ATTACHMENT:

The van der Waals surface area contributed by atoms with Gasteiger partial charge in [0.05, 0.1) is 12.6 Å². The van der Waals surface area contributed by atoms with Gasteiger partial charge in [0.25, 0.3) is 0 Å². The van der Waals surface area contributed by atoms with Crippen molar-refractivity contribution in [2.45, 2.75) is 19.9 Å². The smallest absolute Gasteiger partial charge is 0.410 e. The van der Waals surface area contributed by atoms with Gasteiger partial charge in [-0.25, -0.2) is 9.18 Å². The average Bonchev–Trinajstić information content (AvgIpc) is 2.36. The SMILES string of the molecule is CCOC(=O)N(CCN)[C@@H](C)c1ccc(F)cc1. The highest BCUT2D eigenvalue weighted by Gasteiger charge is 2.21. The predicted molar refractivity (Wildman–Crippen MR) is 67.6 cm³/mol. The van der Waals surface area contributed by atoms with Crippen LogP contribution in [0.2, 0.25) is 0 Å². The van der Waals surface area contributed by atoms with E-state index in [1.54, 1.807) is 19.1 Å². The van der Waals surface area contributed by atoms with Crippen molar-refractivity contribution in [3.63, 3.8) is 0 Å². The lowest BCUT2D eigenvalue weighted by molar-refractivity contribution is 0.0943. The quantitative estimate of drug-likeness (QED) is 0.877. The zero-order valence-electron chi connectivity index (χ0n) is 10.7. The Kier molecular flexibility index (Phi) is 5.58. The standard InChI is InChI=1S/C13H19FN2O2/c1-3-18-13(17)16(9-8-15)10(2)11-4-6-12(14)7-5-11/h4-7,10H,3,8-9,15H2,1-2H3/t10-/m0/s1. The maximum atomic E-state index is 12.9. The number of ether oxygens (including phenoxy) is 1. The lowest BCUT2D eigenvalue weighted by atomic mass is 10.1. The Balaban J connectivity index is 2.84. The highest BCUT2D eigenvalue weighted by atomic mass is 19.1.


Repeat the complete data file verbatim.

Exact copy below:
The van der Waals surface area contributed by atoms with Gasteiger partial charge in [0.05, 0.1) is 12.6 Å². The van der Waals surface area contributed by atoms with Gasteiger partial charge in [0.25, 0.3) is 0 Å². The van der Waals surface area contributed by atoms with Crippen molar-refractivity contribution in [2.45, 2.75) is 19.9 Å². The smallest absolute Gasteiger partial charge is 0.410 e. The van der Waals surface area contributed by atoms with Gasteiger partial charge in [-0.25, -0.2) is 9.18 Å². The average Bonchev–Trinajstić information content (AvgIpc) is 2.36. The SMILES string of the molecule is CCOC(=O)N(CCN)[C@@H](C)c1ccc(F)cc1. The highest BCUT2D eigenvalue weighted by Gasteiger charge is 2.21. The predicted molar refractivity (Wildman–Crippen MR) is 67.6 cm³/mol. The van der Waals surface area contributed by atoms with Crippen LogP contribution in [0.2, 0.25) is 0 Å². The van der Waals surface area contributed by atoms with E-state index in [1.54, 1.807) is 19.1 Å². The van der Waals surface area contributed by atoms with Crippen molar-refractivity contribution in [3.63, 3.8) is 0 Å². The lowest BCUT2D eigenvalue weighted by molar-refractivity contribution is 0.0943. The quantitative estimate of drug-likeness (QED) is 0.877. The zero-order valence-electron chi connectivity index (χ0n) is 10.7. The Kier molecular flexibility index (Phi) is 5.58. The standard InChI is InChI=1S/C13H19FN2O2/c1-3-18-13(17)16(9-8-15)10(2)11-4-6-12(14)7-5-11/h4-7,10H,3,8-9,15H2,1-2H3/t10-/m0/s1. The maximum atomic E-state index is 12.9. The number of ether oxygens (including phenoxy) is 1. The lowest BCUT2D eigenvalue weighted by atomic mass is 10.1. The Balaban J connectivity index is 2.84. The highest BCUT2D eigenvalue weighted by atomic mass is 19.1.